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|Title: ||"Good Principals or Good Peers? Parental Valuation of School Characteristics, Tiebout Equilibrium, and the Incentive Effects of Competition among Jurisdictions "|
|Authors: ||Rothstein, Jesse M.|
|Issue Date: ||Oct-2003|
|Series/Report no.: ||3|
|Abstract: ||School choice policies aim to improve school productivity by rewarding administrators of schools that parents prefer. Parental choice may not create incentives for effective administration if parents
prefer schools with desirable peer groups to those with inferior peers but better policies and
instruction. I examine families revealed preferences in Tiebout choice residential location
markets for evidence on the importance of school effectiveness to parental choices. In a
multicommunity-style model, wealthy parents cluster together in any Tiebout equilibrium, and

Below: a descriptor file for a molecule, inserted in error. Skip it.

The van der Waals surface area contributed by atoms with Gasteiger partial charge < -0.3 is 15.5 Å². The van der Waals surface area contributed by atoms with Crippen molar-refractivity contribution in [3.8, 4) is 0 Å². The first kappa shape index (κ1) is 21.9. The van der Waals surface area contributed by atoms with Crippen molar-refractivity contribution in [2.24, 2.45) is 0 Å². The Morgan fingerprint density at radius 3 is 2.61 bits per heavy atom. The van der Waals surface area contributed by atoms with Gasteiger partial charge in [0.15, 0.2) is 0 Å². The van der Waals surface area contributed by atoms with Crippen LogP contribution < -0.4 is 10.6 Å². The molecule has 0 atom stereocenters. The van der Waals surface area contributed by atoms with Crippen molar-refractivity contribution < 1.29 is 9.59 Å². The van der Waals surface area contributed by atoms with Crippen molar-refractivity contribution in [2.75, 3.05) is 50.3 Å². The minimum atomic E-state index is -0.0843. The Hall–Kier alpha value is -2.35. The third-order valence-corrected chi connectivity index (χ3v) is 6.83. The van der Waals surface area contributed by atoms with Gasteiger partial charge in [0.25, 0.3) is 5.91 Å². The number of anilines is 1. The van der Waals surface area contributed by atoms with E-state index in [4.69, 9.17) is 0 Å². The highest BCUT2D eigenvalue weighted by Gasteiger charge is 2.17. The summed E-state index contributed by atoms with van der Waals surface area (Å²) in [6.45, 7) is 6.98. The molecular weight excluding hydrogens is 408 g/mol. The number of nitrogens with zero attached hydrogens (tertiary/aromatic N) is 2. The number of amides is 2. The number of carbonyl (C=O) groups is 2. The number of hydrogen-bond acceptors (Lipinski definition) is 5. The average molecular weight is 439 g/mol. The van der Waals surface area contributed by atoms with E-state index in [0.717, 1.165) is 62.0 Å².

cluster near effective schools if effectiveness is an important component of school desirability.
Moreover, decentralization of educational governance choice among several local school
districts facilitates this residential sorting. Thus, if parents strongly prefer effective schools,
average income correlates with school effectiveness in high-choice-market equilibrium. I use a large
sample of SAT-takers to examine the joint distribution of student background and outcomes across
schools within metropolitan housing markets that differ in the structure of educational governance.
I find strong evidence that choice facilitates residential sorting, but little evidence of the sorting that
is predicted if parents choose neighborhoods for school characteristics other than peer groups.
Moreover, average SAT scores are no higher in high-choice than in low-choice markets. These
results suggest caution about the potential to induce improvements in educational productivity
through expansions of parental choice.|
|Appears in Collections:||ERS Working Papers|
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